In conclusion, yet again I say EMPOWER THEM! GIVE THEM THE TOOLS TO TAKE THE LEAD, with the support of trusted adults!


Misuse of The Golden Arrowhead – Guyana’s National Flag

“It is the duty of every citizen of Guyana wherever he or she may be and of every person in Guyana to respect the national flag, the coat of arms, the national anthem, the national pledge and the Constitution of Guyana, and to treat them with due and proper solemnity on all occasions.”
My Guyana El Dorado by Taijrani Rampersaud
My Guyana El Dorado by Taijrani Rampersaud

It is sad that 50 years as an independent state has not resulted in us, as Guyanese, being proud of and having respect for our national symbols. These symbols of nationhood represent one of the first steps we took following the casting off of the shackles of colonialism. They are proof that we are a free nation and are no longer ruled by any other…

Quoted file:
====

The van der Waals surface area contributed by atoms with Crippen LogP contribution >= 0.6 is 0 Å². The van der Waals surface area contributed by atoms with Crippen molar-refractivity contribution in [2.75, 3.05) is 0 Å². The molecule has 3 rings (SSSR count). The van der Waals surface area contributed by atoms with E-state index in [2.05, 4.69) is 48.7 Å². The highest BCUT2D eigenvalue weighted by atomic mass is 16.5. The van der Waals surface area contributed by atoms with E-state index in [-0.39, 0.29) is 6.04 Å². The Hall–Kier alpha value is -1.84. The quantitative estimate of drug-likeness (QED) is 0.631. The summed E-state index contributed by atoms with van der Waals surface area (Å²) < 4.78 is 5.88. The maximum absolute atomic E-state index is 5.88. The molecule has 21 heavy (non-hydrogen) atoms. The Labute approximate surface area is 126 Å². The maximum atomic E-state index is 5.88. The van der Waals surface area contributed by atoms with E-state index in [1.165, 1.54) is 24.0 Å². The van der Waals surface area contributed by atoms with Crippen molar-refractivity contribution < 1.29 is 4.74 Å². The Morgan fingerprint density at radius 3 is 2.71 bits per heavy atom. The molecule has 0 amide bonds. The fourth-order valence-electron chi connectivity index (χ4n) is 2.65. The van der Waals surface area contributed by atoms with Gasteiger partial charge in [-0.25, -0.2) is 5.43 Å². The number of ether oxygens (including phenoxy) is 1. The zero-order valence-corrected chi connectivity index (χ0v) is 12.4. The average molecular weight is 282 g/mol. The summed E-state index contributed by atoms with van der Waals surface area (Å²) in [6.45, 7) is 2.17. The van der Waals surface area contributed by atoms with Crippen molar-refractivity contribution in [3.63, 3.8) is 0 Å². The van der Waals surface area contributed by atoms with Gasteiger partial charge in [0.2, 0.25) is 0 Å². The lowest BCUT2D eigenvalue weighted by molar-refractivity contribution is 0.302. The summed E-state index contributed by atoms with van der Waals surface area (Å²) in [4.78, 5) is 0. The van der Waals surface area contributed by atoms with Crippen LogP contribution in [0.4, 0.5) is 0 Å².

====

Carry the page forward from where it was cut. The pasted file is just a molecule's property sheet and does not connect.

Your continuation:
Over the years, I have observed their misuse, especially that of the national flag. People paste the national flag on backwards as a form of decoration, they use it as a table cloth or curtain, they wear the flag as an item of clothing (sometimes cutting the flag for specific fittings) and throw the unwanted flags on the grounds after celebrations, (where people walk on them). Whenever possible, I intervened and had positive results the majority of times which highlights that not everyone who uses the flag inappropriately is aware of the disrespect. There is a need for education on the proper use of the national symbols – particularly the flag. It would be helpful if we can have a Guyana Flag Code similar to that of the United States of America or the Republic of India which can be consulted so that the dishonor does not occur time and again. Note: I couldn’t find any documentation about the use/misuse of the national flag, if you are aware of any such documentation I would appreciate it if you can forward me that information.